Art show under T bridge redone

April 13, 2012
By Thor Jourgensen/The Daily Item

Lynn Community Health Center is adding 400 new patients a month to the 36,000 it serves annually, said Director Lori Abrams Berry Thursday as she helped celebrate the Union Street facility’s new addition.

Even though workers finished building and outfitting the addition at the end of February, Berry said Thursday’s celebration of the project’s finish marked the opportunity to assemble legislative and city officials and other people she said played roles in raising money for the Center.

“It’s a thrill to have it finally open,” she said.

The addition features two floors and a basement full of offices, examination rooms and laboratories and third-floor space for future expansion.

“We’ve experienced incredible growth since 2006,” she said.

Kelly Wall, art and cultural coordinator for Centerboard, gestures towards one of the new canvas prints in Central Square at Centerboard's unveiling on Thursday, April 12
Kelly Wall, art and cultural coordinator for Centerboard, gestures towards one of the new canvas prints in Central Square at Centerboard's unveiling on Thursday, April 12. (Item Photo / Angela Owens)

Photographer Brittney Gulakos said she probably made her family jump in the air 100 times before she got the shot she wanted but it was worth it. The photo was chosen as the fan favorite and is now hanging under the bridge in Central Square as part of Centerboard’s public art display.

“It’s my dad, step-mother and two younger brothers,” she describing the photo that shows a family leaping in the surf silhouetted against a sunset. “I saw them and I said I just have to get this shot.”

The eight photos are the second installation to be hung under the Massachusetts Bay Transportation Authority’s Central Square commuter rail stop. Last summer Centerboard hung the first installation and Art and Cultural Coordinator Kelly Wall said it was very well-received.

Wall said she wasn’t sure how the photographs would fair out in the open.

“I drove by every morning hoping and praying they wouldn’t be vandalized,” she said. “After about four days I decided they were good.”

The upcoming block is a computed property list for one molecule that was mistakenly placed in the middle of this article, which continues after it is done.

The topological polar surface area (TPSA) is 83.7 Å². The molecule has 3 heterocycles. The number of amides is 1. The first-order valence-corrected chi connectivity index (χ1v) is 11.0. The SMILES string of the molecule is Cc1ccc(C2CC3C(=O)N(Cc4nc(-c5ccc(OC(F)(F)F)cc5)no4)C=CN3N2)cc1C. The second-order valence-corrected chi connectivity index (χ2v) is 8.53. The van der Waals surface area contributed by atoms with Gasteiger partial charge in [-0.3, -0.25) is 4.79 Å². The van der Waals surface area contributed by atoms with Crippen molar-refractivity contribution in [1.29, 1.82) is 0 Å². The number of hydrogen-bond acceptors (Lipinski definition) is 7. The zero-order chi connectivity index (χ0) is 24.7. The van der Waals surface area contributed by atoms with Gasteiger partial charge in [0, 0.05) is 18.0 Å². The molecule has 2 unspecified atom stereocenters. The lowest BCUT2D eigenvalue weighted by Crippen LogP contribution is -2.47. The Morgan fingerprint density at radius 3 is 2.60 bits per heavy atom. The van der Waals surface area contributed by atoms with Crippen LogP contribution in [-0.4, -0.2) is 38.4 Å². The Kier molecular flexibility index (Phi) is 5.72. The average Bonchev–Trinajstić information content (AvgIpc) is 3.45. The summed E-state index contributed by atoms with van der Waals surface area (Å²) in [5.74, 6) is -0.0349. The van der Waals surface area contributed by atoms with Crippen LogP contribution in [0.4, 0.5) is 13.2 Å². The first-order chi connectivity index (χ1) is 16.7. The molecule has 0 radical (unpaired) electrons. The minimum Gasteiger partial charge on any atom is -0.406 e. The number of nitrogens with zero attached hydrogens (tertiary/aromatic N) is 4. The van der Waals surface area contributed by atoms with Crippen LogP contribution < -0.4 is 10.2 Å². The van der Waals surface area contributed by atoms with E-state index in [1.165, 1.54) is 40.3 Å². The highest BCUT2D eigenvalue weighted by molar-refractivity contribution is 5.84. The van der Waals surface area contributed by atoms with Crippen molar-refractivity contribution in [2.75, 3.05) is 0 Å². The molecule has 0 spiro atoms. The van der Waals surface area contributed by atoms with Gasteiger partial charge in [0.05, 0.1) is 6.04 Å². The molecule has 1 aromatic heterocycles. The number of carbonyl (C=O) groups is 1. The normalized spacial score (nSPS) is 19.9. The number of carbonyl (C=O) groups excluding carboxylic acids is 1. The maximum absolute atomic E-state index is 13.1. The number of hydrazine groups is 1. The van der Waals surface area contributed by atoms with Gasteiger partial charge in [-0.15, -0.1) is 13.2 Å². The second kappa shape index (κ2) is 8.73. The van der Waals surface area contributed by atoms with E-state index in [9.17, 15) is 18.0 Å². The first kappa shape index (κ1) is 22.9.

Wall said she is hopeful that new works of art will be treated with the same respect. She said she was in Central Square supervising the hanging of the artwork Thursday and at least 25 people stopped to ask about the photos.

“The reach of this (project) is untold,” she said.

About two dozen family members, friends and city officials including Mayor Judith Flanagan Kennedy and James Marsh braved the rain for the official opening Thursday evening but the most pressing question was for artist Cheryl Ransom.

Ransom was good natured as viewer after viewer asked her if the red bikini hanging on the railing in her photo actually belonged to her.

“Yes,” she said with a laugh. “We were on vacation in Cypress, I went swimming and hung my bikini there to dry.”

She said when she looked back over her shoulder she liked the way the red bathing suit looked on the white railing with the blue sky in the background so she grabbed her camera. Ransom said it was odd to see her photograph blown up so large and hanging in such a public place but she loved the display and being a part of it.

“I’m just a novice, I’m definitely not a professional (photographer) but each year I learn more and more and I really enjoy it,” she said.

Other works included a second photo by Gulakos of the inside of a piano, a photo of a red cardinal sitting on a branch by Mary Price, a mom and her son in the park by Duncan Hsu, a photo of a water color painting by Christie Connolly, an Ipswich sunset by Thomas McCaul and the space bus by Seth Albaum.

Albaum said he liked the fact that his photo of a toy bus driven by a robot and a spaceman was hung so near an actual bus stop.

“Maybe people will start asking drivers where they can get the bus for space,” he said.

McCaul said he simply appreciated being apart of what he called a really cool project.

“I’m just glad people care enough not just about me but about the city to do this,” he said.

“It’s absolutely beautiful,” Gulakos said. “I hope it brings more people to downtown and I hope it brings the whole art community together.”

Chris Stevens can be reached at

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